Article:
Give your ideas legs.

Walking meetings come with more than just health benefits.

 

There is a growing trend to get healthy and spend time away from desks, screens and all the distractions of modern day working life but are there benefits, beyond the obvious, to be had from walking meetings?

Yesterday, ironically whilst I was sat in a meeting, I was introduced to the concept of walking meetings. Not something I’d ever heard of before, but something which caught my attention and motivated me to do a bit of research.

It is already a trendy topic among modern business leaders. Steve Jobs was apparently known for having walking meetings with his employees and the likes of Barack Obama and Richard Branson are also known to be big fans of the “walk and talk” philosophy.

In principle, it does what it says on the tin, it’s a meeting you have whilst you walk, but it was the associated benefits of this simple yet seemingly effective approach to meetings which sparked my interest.

“All truly great thoughts are conceived by walking.”

In her TEDTalk ‘Got a meeting? Take a walk’, Nilofer Merchant likened sitting to “the smoking of our generation.” We are all aware that smoking is bad for us – indeed that it may dramatically shorten our lives, but the health risks of inactivity means a sedentary lifestyle or “sitting disease” as it’s now been coined by the scientific community is now one of the leading causes of preventable death worldwide. According to the British Psychological Society the average office worker spends an astonishing 5.41 hours per day chained to their desk, so it’s no surprise that 64% of us are overweight.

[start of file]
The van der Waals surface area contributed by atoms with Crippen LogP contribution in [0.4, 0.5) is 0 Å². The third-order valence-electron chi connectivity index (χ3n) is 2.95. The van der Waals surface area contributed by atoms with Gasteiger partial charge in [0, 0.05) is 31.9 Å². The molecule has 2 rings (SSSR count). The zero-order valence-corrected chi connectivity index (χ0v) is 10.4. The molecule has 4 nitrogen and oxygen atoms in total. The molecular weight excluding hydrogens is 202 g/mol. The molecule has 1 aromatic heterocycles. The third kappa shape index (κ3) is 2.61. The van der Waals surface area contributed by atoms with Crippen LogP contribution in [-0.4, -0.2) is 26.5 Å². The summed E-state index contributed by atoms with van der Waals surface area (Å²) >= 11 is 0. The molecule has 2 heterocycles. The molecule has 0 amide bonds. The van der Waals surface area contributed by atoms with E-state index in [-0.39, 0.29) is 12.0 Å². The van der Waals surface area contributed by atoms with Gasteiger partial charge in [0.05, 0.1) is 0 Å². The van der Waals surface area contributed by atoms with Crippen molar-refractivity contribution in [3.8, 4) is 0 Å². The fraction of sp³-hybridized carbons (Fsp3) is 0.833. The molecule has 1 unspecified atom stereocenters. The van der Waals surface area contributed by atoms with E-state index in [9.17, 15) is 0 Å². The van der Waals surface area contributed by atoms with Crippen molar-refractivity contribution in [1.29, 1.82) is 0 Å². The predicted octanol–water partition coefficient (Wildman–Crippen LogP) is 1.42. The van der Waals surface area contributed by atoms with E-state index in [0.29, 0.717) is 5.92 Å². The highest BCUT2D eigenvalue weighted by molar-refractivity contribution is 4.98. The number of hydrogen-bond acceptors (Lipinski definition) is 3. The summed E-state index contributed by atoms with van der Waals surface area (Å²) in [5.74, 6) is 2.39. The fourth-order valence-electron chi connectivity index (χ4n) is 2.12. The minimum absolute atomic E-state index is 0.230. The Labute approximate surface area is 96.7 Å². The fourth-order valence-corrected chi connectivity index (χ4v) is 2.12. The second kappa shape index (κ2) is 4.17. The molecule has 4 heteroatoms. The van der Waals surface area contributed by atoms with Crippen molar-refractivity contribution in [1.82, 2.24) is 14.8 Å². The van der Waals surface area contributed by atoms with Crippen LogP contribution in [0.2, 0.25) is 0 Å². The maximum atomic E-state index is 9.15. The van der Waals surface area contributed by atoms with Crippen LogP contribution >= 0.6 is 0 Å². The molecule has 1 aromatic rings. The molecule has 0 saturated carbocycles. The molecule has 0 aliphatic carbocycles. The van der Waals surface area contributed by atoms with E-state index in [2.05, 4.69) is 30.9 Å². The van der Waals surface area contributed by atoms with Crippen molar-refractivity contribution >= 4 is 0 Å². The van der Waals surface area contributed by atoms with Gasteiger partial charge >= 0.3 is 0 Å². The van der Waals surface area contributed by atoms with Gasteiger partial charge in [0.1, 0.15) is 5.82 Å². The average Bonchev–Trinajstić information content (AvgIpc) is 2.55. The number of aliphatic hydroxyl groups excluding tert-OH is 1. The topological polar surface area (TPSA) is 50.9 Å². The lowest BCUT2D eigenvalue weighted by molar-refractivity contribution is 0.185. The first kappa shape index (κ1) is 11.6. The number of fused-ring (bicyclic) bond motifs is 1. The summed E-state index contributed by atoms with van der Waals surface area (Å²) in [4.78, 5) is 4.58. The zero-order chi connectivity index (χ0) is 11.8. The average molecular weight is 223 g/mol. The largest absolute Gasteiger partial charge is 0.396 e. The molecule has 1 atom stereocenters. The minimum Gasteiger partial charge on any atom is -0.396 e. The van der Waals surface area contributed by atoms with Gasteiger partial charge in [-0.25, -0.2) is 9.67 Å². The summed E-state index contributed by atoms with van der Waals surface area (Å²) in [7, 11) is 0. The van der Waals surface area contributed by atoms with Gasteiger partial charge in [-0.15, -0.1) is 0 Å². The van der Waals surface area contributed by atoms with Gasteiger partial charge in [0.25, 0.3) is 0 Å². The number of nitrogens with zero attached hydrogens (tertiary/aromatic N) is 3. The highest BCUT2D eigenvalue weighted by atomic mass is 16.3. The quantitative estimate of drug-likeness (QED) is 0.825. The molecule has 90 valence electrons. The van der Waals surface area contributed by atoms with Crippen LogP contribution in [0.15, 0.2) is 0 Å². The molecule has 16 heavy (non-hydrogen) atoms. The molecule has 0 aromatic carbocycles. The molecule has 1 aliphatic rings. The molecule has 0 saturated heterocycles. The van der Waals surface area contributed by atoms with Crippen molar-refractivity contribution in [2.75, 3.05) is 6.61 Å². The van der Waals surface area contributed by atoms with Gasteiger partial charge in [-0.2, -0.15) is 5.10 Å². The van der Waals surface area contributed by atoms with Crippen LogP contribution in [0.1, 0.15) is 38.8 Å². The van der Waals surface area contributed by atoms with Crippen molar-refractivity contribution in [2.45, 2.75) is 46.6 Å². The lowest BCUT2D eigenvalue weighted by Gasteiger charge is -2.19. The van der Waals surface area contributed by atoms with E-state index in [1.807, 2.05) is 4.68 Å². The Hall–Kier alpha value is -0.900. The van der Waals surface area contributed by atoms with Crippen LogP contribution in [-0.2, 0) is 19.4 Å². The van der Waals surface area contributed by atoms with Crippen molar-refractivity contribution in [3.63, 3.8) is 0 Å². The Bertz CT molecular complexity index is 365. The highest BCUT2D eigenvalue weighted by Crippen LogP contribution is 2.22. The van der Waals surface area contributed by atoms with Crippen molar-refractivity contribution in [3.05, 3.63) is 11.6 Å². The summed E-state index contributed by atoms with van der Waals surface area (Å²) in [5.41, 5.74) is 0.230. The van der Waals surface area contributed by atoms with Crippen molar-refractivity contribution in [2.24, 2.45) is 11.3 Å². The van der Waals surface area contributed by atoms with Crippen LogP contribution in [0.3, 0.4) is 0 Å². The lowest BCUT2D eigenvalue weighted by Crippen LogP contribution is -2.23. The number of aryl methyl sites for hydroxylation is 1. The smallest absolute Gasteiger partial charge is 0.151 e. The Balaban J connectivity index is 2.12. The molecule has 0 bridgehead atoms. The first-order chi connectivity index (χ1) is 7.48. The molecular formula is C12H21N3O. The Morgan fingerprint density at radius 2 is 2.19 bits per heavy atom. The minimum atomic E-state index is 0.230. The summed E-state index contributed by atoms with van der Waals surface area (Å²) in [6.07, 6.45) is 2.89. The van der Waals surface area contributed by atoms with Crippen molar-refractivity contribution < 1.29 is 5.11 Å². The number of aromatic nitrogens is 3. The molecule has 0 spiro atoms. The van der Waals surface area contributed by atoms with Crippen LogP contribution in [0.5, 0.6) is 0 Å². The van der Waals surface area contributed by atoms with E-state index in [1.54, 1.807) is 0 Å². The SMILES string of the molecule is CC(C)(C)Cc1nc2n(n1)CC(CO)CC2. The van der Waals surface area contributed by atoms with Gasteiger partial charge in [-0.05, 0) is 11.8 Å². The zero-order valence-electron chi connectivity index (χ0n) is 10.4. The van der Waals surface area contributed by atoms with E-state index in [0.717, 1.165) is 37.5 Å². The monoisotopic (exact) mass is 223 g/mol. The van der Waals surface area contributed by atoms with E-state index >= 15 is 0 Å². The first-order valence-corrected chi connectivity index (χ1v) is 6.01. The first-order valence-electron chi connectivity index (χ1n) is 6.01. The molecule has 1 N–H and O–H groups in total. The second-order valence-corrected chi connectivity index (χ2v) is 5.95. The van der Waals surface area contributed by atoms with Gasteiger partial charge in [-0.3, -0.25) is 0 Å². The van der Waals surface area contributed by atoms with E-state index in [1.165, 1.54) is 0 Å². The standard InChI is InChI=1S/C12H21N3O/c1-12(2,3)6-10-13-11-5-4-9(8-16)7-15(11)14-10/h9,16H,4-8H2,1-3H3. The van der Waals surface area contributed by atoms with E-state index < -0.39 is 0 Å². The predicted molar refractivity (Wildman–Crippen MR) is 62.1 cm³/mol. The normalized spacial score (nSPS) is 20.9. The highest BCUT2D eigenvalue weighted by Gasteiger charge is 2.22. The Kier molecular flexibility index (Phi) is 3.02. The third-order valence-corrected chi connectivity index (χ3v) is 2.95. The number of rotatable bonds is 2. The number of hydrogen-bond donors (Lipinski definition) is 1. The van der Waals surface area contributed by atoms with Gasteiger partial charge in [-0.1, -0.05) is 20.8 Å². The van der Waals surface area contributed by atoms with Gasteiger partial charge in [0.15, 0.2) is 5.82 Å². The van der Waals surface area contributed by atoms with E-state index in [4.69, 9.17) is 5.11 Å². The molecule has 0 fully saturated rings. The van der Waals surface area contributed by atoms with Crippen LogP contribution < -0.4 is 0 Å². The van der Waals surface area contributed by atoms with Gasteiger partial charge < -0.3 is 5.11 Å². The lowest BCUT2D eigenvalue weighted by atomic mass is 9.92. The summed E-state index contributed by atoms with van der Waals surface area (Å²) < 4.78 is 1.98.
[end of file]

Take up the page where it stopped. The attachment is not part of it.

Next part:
Of course, there are obvious health benefits to be had from walking meetings. It’s not rocket science, and we all know we should move more and sit less, but despite that, one in three adults worldwide fails to do the recommended 150 minutes of moderate aerobic physical activity per week. There have been attempts in recent years to increase movement in the office workforce. The introduction of standing desks for example, are a step in the right direction; and the advent of wearable tech now allows for comfortable and easy-to-wear devices that help nudge us throughout the day to spend less time sitting. But they don’t give our mind and body the stimulation we get from fresh air and moving our bodies. As the philosopher Friedrich Nietzsche (1889) wrote, “All truly great thoughts are conceived by walking”.

Research carried out by Harvard Business Review found that people who participate in walking meetings are 5.25% more likely to report being creative in their jobs than those who do not. There is plenty of anecdotal evidence to suggest that walking meetings can also lead to more honest exchanges with employees and are more productive than traditional sit-down meetings. Dr Ted Eytan, supports this evidence by explaining that our brains are more relaxed during walks due to the release of certain chemicals. This aids executive function, which governs how we focus on tasks and deal with unforeseen events, among other things.